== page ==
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Dads, kids and cars go together

June 18, 2007|by KAREN HANNA

HANCOCK - A father's looks and love affair with cars are easily passed on.

Just ask Josh Barnhart. The Clear Spring 21-year-old got them both.

"I was born into it," said Barnhart, who wore a T-shirt celebrating hot rods during a Father's Day car show Sunday in Widmeyer Memorial Park in Hancock.

Barnhart was vague when he explained what he had learned from his dad, Tim Barnhart.

"He taught me how to do all the bad stuff, stuff that will get you in trouble," Barnhart said.

Josh and Tim Barnhart were showing a burnt-orange Chevrolet hot rod they refurbished together, and Josh Barnhart also had a Ford Model A.

"He's a bad influence on me," Josh Barnhart quipped.

Though Barnhart's Model A still was painted the only color Henry Ford ever approved - black - the engine block was exposed to reveal equipment far newer than its 70-plus years. A muscular Chevrolet Camaro was parked next to it.

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In all, the owners of more than 50 gleaming cars and trucks strutted their vehicles' stuff during a sweltering show.

Andy Calandrelle, 20, of Hagerstown, sat in the shade near a sparkling red Ford Mustang, its doors open to show off red-and-white vinyl seats.

Calandrelle said he's spent about $6,000 or $7,000 on upgrades since buying the 1998 muscle car in December. For him, the drive to spend so much is easy to explain:

"The love of a car, (car) shows ... This is what I live for," Calandrelle said.

Bill Guyer, 24, of McConnellsburg, Pa., said he never really intended to let the purchase of a 2003 Pontiac control his life. He already had a muscle car he wanted to restore.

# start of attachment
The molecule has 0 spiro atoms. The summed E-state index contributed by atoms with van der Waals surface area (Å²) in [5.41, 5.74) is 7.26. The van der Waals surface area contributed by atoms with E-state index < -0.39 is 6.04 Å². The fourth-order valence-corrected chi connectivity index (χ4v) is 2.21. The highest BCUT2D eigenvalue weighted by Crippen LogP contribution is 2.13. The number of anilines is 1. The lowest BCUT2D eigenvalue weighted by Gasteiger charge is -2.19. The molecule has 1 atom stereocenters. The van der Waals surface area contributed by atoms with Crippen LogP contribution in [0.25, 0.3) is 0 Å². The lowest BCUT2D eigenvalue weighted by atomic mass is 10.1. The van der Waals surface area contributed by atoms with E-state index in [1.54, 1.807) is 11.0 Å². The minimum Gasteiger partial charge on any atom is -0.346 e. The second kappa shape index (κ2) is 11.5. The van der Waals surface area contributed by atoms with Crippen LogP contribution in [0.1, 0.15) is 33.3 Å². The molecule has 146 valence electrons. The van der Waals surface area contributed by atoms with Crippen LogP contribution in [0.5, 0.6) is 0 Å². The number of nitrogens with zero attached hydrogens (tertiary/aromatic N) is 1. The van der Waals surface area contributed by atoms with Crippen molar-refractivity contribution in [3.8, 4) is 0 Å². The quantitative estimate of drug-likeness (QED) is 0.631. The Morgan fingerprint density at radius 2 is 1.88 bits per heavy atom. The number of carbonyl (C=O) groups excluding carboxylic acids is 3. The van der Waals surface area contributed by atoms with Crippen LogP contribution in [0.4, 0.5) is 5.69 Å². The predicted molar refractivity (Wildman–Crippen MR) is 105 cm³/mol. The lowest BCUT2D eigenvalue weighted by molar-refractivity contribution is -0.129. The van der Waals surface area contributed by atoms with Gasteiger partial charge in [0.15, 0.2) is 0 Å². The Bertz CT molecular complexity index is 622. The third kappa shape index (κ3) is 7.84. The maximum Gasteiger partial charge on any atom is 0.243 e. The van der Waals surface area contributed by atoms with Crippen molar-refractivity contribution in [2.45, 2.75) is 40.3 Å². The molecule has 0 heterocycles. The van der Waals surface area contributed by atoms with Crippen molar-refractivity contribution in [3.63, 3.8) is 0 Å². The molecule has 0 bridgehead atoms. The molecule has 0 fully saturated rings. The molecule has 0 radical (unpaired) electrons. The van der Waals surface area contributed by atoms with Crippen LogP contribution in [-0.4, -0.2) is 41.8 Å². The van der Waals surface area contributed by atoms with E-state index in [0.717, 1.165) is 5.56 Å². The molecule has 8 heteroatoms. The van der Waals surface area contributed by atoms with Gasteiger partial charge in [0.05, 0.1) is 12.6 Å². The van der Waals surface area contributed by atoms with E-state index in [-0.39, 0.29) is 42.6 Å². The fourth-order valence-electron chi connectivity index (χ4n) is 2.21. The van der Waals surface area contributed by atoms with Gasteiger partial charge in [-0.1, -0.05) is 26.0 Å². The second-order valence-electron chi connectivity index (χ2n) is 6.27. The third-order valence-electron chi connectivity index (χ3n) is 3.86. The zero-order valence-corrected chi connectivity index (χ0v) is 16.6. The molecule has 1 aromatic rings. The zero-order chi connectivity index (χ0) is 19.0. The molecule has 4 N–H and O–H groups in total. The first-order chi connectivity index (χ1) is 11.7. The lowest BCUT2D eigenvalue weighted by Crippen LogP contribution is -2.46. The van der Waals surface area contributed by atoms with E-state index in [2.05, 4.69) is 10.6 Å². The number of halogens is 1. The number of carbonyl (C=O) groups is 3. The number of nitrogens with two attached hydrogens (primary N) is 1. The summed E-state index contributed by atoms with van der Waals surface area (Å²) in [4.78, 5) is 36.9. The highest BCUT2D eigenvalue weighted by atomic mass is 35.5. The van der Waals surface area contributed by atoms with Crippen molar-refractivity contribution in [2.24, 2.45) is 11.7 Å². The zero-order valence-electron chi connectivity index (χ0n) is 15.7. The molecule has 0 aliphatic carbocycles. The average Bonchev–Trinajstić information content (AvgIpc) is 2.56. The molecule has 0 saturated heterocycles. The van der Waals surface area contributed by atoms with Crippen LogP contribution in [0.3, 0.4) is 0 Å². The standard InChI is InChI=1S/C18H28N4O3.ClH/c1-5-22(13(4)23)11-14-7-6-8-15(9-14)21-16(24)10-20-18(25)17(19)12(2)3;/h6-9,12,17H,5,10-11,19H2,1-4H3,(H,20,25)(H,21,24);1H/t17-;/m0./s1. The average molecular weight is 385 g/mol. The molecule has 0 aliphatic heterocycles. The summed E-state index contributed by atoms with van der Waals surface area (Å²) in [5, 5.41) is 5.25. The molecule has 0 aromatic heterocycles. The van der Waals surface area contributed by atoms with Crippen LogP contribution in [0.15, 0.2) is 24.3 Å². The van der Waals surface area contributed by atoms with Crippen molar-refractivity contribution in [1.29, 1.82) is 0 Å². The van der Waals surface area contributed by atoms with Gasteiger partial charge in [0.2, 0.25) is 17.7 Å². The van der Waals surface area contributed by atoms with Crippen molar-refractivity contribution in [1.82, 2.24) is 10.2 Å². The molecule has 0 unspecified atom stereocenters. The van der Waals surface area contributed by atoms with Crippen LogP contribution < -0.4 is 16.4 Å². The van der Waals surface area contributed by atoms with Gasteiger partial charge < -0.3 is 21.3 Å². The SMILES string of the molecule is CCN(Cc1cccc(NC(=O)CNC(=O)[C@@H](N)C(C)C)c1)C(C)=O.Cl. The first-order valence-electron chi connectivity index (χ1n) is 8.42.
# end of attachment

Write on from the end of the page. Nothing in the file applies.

"Actually, I got it to drive - I'm restoring a '79 Mustang at home - and that lasted about six months. Finally, I got the itch," said Guyer, who brought the Pontiac to the show.

Guyer said the Mustang still is in a storage shed, idling as he looks for parts.

"I can't leave anything alone," Guyer confessed.

Like Josh Barnhart, who said his father passed down a love of cars, Wayne Johnson said he learned about restoration from an older relative - his grandfather.

Johnson, 23, of Berkeley Springs, W.Va., stood in front of his 1971 pickup as his grandfather, Richard Ridgeway, 67, of Great Cacapon, W.Va., talked about his 1955 Ford Crown Victoria.

"He got me into old cars," Johnson said.

A retired tractor-trailer driver, Ridgeway said he often took his grandson on trips.

From Ridgeway, Johnson learned about fixing cars and getting behind the wheel.

"I used to let him drive even before he got a license," Ridgeway said.

Calandrelle and Guyer, who sat near each other under a tree, said cars have quite a hold on them.

"You collect Hot Wheels as a kid, and you're like, 'Man, I wish I had this for real,'" Calandrelle said.

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